www.visitscotland.com /aboutscotland/explorebymap/perthshire/angusanddundee   (479 words)

 BFI Report - Dundee City Council - Appendix A
Dundee City Council is one of 32 LAs formed in April 1996 as a result of the reorganisation of local government in Scotland.
This restructuring resulted in the new unitary authority covering a reduced catchment area because large areas which previously fell within the catchment area of the former City of Dundee District Council were transferred to the neighbouring authorities of Perth and Kinross and Angus.
Following reorganisation, Dundee City Council took over responsibility for functions such as collection of council tax and administration of CTB from the former Tayside Regional Council.
www.bfi.gov.uk /reports/dundee/appenda.htm   (531 words)

 Scotland: Dundee City Council   (Site not responding. Last check: 2007-11-07)
Dundee is Scotland's fourth largest city with a population of 145,460 (2001).
Situated on the River Tay, Dundee was a major whaling centre and was well-known for the weaving of linen and sailcloth.
Dundee is often said to have grown to industrial strength through the three Js - jute, jam and journalism.
www.culturalprofiles.org.uk /scotland/Units/928.html   (219 words)

 City of Dundee
Ironically, however, with the outbreak of the Scottish Civil War in 1644, Dundee continued to suffer at the hands of nobles loyal to the English monarch — the Royalist James Graham, 1st Marquess of Montrose besieged the town in April 1645.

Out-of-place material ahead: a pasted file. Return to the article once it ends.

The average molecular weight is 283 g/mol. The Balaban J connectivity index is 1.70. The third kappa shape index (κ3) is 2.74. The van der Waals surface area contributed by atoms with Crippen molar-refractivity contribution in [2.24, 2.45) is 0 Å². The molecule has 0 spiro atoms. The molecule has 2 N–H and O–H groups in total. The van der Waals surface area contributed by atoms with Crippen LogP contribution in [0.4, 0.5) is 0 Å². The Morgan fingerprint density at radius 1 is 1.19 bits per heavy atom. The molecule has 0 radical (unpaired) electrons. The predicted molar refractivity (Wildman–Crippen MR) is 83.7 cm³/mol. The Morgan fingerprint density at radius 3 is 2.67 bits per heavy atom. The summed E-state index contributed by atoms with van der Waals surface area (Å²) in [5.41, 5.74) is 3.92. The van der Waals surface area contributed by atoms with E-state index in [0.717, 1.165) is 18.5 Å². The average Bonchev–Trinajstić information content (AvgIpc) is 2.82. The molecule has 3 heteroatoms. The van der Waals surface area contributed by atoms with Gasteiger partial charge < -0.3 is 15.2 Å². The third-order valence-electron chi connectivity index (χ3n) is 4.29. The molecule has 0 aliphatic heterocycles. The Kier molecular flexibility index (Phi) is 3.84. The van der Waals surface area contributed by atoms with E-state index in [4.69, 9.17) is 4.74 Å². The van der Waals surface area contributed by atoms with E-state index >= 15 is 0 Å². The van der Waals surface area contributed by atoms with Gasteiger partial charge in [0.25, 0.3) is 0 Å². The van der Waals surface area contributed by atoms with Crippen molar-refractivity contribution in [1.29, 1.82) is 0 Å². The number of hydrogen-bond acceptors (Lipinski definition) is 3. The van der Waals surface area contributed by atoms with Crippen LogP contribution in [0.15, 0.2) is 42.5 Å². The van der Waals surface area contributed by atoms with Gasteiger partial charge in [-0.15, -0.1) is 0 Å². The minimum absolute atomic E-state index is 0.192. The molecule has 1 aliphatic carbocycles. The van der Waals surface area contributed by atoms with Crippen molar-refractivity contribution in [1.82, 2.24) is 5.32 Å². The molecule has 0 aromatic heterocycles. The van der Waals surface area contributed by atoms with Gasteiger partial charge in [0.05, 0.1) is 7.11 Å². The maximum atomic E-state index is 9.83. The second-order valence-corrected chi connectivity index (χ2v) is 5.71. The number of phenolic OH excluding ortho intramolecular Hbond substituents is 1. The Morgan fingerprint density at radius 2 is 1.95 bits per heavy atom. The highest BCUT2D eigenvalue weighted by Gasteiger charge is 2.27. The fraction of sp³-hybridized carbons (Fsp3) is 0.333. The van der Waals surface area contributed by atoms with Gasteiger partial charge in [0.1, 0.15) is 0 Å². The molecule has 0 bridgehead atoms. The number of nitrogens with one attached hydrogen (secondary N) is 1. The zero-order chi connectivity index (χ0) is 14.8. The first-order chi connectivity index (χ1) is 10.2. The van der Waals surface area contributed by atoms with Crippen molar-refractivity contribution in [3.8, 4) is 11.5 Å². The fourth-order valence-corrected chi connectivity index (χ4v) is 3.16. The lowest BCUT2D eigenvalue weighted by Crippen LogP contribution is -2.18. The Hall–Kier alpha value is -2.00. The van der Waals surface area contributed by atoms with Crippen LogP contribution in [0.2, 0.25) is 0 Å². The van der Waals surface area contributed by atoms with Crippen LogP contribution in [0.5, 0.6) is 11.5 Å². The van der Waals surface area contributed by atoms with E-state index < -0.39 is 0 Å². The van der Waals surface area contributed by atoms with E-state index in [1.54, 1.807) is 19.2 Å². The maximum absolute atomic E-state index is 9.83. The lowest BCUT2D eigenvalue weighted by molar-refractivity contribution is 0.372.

After Union with England ended military hostilities, Dundee was able to redevelop its harbour and establish itself, as an industrial and trading centre.
Dundee supported 36 spinning mills by 1835, paving the way for a flourishing industry in the production of jute, a common fiber.
www.lovemytown.co.uk /cityprofiles/Dundee   (1200 words)

Dundee is Scotland's fourth largest city and home to 145,000 people and more than 50 golf courses around the region.
Dundee City Council provides local municipal services to its citizens, including a range of online services such as bill payment and updating of personal records.
Dundee City Council had a multitude of proprietary platforms that were becoming increasingly expensive to manage.
www.novell.com /success/dundee.html   (694 words)

 Town of Dundee   (Site not responding. Last check: 2007-11-07)
Incorporated in 1924, Dundee was built on the wealth of Florida’s citrus industry but now serves as a growing bedroom community to larger neighboring cities and as a host to tourists visiting area attractions.
Governed by a town council and manager, Dundee offers residents nice lakeside parks and is currently participating with county government in the development of a new regional park and recreation complex.